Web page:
Cardinals announce Lou Brock recently diagnosed with blood cancer
ST. LOUIS, MO (KTVI) – Former Cardinals left fielder and Hall of Famer Lou Brock is undergoing treatment for cancer. He was recently diagnosed and is currently undergoing treatment for Multiple Myeloma. He has been undergoing treatment in St. Louis.
The news broke after Brock cancelled his April 25 Budweiser Bash appearance at Busch Stadium.
“I am disappointed that I won’t be able to make the event,” Brock said in a release to the media. “Jackie and I appreciate the prayers and support we have received from our many friends and fans in the Cardinals community. We count ourselves blessed that I am receiving the best possible medical treatment and we look forward to seeing many more Cardinals World Series Championships in the future.”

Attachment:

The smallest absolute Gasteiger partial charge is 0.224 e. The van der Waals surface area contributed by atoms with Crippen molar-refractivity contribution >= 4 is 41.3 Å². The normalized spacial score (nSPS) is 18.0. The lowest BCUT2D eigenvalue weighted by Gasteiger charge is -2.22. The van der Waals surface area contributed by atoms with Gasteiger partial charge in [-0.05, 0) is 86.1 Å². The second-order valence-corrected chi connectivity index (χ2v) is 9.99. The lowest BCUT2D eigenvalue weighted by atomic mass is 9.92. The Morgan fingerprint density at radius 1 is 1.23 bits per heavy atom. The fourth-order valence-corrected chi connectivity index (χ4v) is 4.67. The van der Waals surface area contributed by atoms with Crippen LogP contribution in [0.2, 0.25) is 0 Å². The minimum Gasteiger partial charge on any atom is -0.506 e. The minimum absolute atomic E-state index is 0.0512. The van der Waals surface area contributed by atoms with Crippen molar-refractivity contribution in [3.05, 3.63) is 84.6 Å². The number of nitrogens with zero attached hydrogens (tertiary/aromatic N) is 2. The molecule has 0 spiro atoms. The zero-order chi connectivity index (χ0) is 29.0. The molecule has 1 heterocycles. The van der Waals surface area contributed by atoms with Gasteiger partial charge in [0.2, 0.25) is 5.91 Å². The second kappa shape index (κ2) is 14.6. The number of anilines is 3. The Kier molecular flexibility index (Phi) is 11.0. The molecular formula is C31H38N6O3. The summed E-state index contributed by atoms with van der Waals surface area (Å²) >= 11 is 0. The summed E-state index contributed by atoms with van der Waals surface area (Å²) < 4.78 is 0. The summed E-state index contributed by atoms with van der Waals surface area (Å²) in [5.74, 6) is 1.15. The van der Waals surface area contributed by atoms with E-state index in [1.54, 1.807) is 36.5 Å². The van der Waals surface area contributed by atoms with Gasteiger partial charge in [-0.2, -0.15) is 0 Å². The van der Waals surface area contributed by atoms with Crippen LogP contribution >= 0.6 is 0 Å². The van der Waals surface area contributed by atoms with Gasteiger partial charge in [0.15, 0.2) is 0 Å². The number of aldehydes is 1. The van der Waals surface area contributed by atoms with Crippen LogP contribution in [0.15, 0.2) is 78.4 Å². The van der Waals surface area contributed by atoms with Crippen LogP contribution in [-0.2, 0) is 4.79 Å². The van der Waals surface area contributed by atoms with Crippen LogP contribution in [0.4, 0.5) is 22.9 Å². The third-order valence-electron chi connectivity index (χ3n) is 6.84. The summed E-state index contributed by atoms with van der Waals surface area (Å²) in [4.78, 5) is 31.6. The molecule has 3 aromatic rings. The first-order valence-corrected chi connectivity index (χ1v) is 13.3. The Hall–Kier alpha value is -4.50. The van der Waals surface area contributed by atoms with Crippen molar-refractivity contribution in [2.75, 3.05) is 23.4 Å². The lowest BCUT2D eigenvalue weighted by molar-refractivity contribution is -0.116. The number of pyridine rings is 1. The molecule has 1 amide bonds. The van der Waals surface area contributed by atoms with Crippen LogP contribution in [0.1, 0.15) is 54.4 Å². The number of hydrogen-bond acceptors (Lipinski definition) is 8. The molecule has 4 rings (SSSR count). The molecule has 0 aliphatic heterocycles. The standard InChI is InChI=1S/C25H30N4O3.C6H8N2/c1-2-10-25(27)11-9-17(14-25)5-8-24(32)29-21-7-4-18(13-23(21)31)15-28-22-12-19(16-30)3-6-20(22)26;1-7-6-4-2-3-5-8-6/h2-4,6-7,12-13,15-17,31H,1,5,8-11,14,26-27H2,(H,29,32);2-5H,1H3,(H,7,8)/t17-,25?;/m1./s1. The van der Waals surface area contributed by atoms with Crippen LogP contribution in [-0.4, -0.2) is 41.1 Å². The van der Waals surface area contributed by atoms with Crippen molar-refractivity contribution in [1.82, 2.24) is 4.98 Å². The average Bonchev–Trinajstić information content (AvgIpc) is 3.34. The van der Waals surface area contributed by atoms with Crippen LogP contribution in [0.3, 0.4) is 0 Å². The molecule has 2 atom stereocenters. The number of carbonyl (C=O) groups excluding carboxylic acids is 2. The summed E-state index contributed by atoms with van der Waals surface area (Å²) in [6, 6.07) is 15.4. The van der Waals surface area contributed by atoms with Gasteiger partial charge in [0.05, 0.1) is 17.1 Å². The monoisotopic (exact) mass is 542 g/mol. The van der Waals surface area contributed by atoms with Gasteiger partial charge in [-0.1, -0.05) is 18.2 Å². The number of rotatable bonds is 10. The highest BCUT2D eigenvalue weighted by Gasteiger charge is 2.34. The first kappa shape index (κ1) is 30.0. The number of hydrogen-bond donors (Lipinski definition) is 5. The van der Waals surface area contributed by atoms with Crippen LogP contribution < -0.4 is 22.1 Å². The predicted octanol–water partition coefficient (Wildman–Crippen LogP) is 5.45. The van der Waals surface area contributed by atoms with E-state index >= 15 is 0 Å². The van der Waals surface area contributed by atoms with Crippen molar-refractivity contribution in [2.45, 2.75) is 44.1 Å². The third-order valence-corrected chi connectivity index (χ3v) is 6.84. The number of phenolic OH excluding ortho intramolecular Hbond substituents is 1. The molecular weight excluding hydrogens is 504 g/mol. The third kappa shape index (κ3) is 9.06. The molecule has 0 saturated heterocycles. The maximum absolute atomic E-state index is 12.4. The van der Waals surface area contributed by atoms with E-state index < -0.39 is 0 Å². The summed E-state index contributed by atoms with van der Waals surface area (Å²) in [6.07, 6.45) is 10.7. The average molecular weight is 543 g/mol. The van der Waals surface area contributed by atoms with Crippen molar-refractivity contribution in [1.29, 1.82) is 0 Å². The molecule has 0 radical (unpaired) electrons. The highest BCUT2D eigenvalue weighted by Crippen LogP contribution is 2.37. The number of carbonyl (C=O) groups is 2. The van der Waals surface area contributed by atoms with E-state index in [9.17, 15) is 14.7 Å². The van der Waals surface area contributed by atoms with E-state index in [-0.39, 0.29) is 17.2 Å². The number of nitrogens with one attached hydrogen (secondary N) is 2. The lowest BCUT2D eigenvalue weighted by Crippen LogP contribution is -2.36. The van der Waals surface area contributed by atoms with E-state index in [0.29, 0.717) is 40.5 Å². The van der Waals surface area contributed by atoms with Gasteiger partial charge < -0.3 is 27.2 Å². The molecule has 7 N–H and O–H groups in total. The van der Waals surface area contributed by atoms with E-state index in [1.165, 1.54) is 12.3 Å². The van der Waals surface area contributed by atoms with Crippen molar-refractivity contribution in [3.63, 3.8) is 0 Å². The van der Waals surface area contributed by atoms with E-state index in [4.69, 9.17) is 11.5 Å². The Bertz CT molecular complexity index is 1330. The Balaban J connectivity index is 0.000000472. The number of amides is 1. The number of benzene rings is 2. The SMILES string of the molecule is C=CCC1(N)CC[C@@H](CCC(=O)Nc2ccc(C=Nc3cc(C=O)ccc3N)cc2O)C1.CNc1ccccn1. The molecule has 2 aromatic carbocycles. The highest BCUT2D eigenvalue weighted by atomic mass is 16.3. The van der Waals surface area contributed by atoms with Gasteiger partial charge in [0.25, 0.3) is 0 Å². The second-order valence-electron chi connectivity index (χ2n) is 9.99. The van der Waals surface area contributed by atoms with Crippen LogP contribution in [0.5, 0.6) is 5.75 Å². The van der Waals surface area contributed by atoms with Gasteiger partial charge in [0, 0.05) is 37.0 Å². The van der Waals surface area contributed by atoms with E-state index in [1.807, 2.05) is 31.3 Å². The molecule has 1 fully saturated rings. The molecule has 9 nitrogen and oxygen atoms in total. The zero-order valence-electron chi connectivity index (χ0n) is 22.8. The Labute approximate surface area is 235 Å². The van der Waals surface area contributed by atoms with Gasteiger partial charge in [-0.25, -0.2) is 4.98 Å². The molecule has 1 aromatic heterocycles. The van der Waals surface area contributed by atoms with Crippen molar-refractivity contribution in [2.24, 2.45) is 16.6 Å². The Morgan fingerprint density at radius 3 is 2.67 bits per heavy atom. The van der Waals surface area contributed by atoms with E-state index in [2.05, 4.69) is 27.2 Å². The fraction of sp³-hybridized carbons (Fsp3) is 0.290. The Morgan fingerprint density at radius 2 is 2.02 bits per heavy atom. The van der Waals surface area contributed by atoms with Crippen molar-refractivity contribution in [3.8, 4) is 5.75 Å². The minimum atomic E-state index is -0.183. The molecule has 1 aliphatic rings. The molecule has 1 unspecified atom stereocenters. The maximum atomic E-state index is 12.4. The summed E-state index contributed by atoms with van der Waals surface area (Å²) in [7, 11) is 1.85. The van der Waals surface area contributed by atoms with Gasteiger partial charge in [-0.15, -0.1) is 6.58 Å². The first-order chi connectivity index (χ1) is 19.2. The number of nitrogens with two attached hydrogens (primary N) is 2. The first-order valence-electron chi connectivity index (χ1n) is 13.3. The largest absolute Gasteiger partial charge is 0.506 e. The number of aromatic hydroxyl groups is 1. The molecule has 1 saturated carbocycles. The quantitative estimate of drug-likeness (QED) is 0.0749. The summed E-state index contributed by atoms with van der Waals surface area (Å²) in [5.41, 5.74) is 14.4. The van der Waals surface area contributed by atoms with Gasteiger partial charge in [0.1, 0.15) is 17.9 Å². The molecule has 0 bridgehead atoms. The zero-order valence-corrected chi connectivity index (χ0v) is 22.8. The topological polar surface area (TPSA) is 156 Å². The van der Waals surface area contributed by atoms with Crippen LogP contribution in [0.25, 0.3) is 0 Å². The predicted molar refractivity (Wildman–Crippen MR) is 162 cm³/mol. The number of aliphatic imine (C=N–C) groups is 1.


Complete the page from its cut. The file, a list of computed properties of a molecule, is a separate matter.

People diagnosed with Multiple Myeloma typically survive for 4-5 years with treatment. Multiple myeloma is a cancer formed by malignant plasma cells. These cells are found in the bone marrow and are an important part of the immune system.
The American Cancer Society says that, “In multiple myeloma, the overgrowth of plasma cells in the bone marrow can crowd out normal blood-forming cells, leading to low blood counts. This can cause anemia – a shortage of red blood cells. People with anemia become pale, weak, and fatigued. Multiple myeloma can also cause the level of platelets in the blood to become low (called thrombocytopenia). This can lead to increased bleeding and bruising. Another condition that can develop is leukopenia – a shortage of normal white blood cells. This can lead to problems fighting infections.”
There has been some concern for the Cardinal great’s health over the past few years. Brock had an infection related to a diabetic condition in 2015. This resulted in an amputation of his left leg, just below the knee. He was fitted with a prosthetic and was able to throw the first pitch at 2016’s home opener.
Brock joined the Cardinals in the summer of 1964 after the infamous trade with the cubs. He retired in 1979, and went into the Hall of Fame in 1985.